The first thing I want to say about this book is WOW. I loved it. I did not want to put this down because I had to finish. This really does show the different feelings people go through after a severe trauma. My favorite quote was “Wasn’t it enough that death could snatch away life so quickly? Did it really have to do so without warning? Without any rhyme or reason? A thoughtless, avaricious grab at whoever happened to be standing in the way?” That to me says a lot. I received this book from Katie Ganshert for a fair and honest opinion that I gave of my own free will.
Gave it a five out of five stars.
Snow whirls around an elevated train platform in Chicago. A distracted woman boards the train, takes her seat, and moments later a fiery explosion rips through the frigid air, tearing the car apart in a horrific attack on the city’s transit system. One life is spared. Twenty-two are lost.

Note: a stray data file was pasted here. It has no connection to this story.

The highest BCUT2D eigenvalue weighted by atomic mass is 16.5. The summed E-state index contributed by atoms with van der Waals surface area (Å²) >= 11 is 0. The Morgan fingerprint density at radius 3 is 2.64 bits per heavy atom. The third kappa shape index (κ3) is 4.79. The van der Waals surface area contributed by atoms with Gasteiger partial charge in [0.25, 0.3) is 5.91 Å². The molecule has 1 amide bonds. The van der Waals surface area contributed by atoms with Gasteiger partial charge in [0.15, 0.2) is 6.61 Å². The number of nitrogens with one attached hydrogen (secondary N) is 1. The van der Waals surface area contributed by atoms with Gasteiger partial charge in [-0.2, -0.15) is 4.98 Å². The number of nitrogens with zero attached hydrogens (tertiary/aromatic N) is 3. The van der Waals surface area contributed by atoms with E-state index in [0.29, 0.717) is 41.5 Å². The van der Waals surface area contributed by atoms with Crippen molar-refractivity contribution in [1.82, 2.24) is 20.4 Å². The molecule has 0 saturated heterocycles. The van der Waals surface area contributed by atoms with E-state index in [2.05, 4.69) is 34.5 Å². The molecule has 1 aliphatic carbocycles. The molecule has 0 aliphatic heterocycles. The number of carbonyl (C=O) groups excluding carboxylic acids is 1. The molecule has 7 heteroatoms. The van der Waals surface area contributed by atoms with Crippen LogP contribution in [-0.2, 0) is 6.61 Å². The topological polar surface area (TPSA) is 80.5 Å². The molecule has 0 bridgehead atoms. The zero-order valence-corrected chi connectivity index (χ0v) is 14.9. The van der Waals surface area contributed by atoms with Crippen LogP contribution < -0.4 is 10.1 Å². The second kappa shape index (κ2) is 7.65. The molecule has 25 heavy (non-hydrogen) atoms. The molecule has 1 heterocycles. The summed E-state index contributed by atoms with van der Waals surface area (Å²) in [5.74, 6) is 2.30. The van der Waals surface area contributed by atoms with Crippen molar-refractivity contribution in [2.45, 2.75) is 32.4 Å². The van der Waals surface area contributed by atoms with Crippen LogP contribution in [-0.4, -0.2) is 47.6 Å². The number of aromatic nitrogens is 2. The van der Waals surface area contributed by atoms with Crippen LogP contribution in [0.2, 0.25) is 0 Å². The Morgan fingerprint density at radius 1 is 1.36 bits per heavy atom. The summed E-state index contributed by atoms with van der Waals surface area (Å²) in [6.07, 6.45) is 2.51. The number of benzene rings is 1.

A year later, Autumn Manning can’t remember the day of the bombing and she is tormented by grief—by guilt. Twelve months of the question constantly echoing. Why? Why? Why? Searching for answers, she haunts the lives of the victims, unable to rest.
Paul Elliott lost his wife in the train bombing and wants to let the dead rest in peace, undisturbed and unable to cause more pain for his loved ones. He wants normalcy for his twelve year-old daughter and young son, to see them move beyond the heartbreak. But when the Elliotts and Autumn are unexpectedly forced together, he fears she’ll bring more wreckage in her wake.
In Life After, Katie Ganshert’s most complex and unforgettable novel yet, the stirring prose and authentic characters pose questions of truth, goodness, and ultimate purpose in this emotionally resonant tale.